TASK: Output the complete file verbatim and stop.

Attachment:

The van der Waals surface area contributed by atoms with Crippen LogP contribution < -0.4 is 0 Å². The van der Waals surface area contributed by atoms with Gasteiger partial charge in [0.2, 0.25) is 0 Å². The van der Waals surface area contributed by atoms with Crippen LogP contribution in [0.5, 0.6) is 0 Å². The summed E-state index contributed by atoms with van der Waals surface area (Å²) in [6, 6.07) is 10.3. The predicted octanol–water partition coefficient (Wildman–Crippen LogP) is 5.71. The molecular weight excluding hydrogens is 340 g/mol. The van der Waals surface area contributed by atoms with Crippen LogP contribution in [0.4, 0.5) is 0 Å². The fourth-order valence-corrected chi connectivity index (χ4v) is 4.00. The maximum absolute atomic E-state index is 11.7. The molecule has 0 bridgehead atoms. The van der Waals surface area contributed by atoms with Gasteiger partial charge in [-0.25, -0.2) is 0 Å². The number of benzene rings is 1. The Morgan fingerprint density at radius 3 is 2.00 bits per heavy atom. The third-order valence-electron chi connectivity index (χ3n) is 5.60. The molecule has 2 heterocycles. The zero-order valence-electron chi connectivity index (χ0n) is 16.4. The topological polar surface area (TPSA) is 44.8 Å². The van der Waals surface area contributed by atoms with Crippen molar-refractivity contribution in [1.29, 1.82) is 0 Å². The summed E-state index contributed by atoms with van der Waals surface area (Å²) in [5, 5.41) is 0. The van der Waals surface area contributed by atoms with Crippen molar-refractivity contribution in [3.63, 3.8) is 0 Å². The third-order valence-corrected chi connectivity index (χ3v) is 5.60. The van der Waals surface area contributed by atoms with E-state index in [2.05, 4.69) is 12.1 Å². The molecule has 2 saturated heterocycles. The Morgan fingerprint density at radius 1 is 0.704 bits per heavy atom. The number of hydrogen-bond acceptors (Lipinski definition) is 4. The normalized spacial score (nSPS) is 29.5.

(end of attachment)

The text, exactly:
The van der Waals surface area contributed by atoms with Crippen LogP contribution < -0.4 is 0 Å². The van der Waals surface area contributed by atoms with Gasteiger partial charge in [0.2, 0.25) is 0 Å². The van der Waals surface area contributed by atoms with Crippen LogP contribution in [0.5, 0.6) is 0 Å². The summed E-state index contributed by atoms with van der Waals surface area (Å²) in [6, 6.07) is 10.3. The predicted octanol–water partition coefficient (Wildman–Crippen LogP) is 5.71. The molecular weight excluding hydrogens is 340 g/mol. The van der Waals surface area contributed by atoms with Crippen LogP contribution in [0.4, 0.5) is 0 Å². The fourth-order valence-corrected chi connectivity index (χ4v) is 4.00. The maximum absolute atomic E-state index is 11.7. The molecule has 0 bridgehead atoms. The van der Waals surface area contributed by atoms with Gasteiger partial charge in [-0.25, -0.2) is 0 Å². The number of benzene rings is 1. The Morgan fingerprint density at radius 3 is 2.00 bits per heavy atom. The third-order valence-electron chi connectivity index (χ3n) is 5.60. The molecule has 2 heterocycles. The zero-order valence-electron chi connectivity index (χ0n) is 16.4. The topological polar surface area (TPSA) is 44.8 Å². The van der Waals surface area contributed by atoms with Crippen molar-refractivity contribution in [1.29, 1.82) is 0 Å². The summed E-state index contributed by atoms with van der Waals surface area (Å²) in [5, 5.41) is 0. The van der Waals surface area contributed by atoms with Crippen molar-refractivity contribution in [3.63, 3.8) is 0 Å². The third-order valence-corrected chi connectivity index (χ3v) is 5.60. The van der Waals surface area contributed by atoms with E-state index in [2.05, 4.69) is 12.1 Å². The molecule has 2 saturated heterocycles. The Morgan fingerprint density at radius 1 is 0.704 bits per heavy atom. The number of hydrogen-bond acceptors (Lipinski definition) is 4. The normalized spacial score (nSPS) is 29.5.